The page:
It is an exercise in unison which we must now get used to, on the left. On Wednesday, May 25, the leaders of the forces of the New Popular Ecological and Social Union (Nupes) developed a chapter of the “shared program of government” unveiled last week: that devoted to purchasing power. No coincidence in the choice of this theme, central to the campaign of Jean-Luc Mélenchon, which has become a totem including for the government of Elisabeth Borne, which intends to give pledges on this point throughout the legislative campaign in the face of inflation increasing, without presenting any legislation before the elections of June 12 and 19.
Faced with Nupes, economists are divided. Some, like Thomas Piketty welcome the return of social and fiscal justice. Others, like Philippe Aghion, former godfather of Emmanuel Macron in 2017, recently undertook a full attack on the Nupes program, perceived as the fruit of a “false-thinking” leading to disaster according to the words chosen by the latter in Les Echos. In a note for Terra Nova, the banker and associate professor at the Ecole Normale Supérieure, Guillaume Hannezo, also predicts a disastrous future for the alliance: “Face the European, financial and monetary crises that await it by being preceded by a reputation for quite exotic Bolivarian affections; afflicted with an unprecedented deficit, entirely structural, and therefore with an explosive dynamic of public debt. »
Jean-Luc Mélenchon replied on Wednesday to “commentators” who “think that inflation is the result of a perverse loop between prices and wages”: “No it’s not true. It’s the profit/price loop (…) For us, the heart of inflation is speculation, excess profit, the interruption of global production chains for more or less distant causes of Covid and the war in Ukraine. …” Faced with those who accuse him of wanting to destroy the economy, the leader of Nupes assures on the contrary that he wants to do everything to avoid the “collapse” (“the collapse”) and to rectify the course, by doing, a- he said, “pay inflation on profits rather than wages.”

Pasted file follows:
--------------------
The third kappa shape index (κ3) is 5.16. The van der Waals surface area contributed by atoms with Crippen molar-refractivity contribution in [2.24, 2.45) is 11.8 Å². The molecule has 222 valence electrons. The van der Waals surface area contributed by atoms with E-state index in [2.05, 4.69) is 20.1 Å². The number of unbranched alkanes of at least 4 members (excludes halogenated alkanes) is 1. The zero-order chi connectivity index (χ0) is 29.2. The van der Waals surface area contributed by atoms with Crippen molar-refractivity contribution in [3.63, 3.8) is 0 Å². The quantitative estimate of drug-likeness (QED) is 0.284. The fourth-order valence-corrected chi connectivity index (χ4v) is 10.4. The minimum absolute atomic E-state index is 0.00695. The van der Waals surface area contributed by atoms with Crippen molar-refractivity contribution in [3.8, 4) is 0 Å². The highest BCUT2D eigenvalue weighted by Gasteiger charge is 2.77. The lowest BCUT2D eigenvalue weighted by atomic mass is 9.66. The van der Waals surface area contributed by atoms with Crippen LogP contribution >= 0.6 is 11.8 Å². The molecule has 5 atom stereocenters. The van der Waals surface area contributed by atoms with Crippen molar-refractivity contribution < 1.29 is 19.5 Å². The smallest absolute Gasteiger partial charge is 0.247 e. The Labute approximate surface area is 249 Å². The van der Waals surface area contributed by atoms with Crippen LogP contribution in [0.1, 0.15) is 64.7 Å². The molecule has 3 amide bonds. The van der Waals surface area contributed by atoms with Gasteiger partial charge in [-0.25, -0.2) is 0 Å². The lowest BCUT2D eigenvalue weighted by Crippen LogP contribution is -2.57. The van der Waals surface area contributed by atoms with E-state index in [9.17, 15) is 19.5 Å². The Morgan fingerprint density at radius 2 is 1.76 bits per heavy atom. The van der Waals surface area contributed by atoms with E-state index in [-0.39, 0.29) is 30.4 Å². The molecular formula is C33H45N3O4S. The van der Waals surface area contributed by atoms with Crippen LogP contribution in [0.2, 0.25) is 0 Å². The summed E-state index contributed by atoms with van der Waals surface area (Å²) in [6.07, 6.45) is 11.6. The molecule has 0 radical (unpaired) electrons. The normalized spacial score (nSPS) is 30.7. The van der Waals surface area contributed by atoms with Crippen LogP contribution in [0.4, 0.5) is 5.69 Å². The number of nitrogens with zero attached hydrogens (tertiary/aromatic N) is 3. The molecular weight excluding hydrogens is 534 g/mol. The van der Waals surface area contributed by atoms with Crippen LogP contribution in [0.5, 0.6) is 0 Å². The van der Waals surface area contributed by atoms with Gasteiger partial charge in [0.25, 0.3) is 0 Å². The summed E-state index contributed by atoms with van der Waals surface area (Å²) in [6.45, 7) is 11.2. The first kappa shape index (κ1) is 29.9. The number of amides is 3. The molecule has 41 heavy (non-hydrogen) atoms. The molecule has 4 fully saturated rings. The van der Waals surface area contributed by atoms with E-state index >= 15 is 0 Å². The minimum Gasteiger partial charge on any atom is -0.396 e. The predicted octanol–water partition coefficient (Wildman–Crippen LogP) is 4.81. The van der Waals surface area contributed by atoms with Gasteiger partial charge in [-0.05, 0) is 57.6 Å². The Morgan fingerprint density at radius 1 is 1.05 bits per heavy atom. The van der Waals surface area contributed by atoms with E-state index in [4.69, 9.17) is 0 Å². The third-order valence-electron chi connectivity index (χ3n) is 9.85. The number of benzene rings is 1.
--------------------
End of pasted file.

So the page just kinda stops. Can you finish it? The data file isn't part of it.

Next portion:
The measures presented have the advantage of achieving consensus among the Nupes forces: increase in the minimum wage to 1,500 euros net per month by decree, increase of 10% in the index point for civil servants, increase in retirement pensions so that no full retirement pension is lower than the revalued minimum wage, implementation of a “dignity guarantee” so that no Frenchman lives below the poverty line (1,063 euros for a single person), autonomy allowance for young people from the age of 18 but also the control of rents to “cut the chain of inflation”.
As for funding, it was the number one of Europe Ecologie-Les Verts (EELV), Julien Bayou, who was responsible for specifying it. In the event of victory in the legislative elections, he promised, the 10% revaluation of the public service index point would be financed by the return of the ISF in a reinforced form (revenue of 12 billion euros) , that of retirement pensions (25 billion) would be through social contributions to income that is now exempt such as dividends and overtime. The autonomy guarantee (25 billion) would be financed by a universal business tax.
Between the proposals of the Nupes and those of the Borne government (food voucher, tariff shield on gas, subsidies at the pump, tripling of the Macron bonus, end of the royalty on public audiovisual), two visions at the antipodes, even if the two poles share the idea of upgrading civil servants and, albeit differently, of freezing prices. This game of comparisons is all that Jean-Luc Mélenchon wants, decided to take on his always ground – social and purchasing power – the anointing of voters.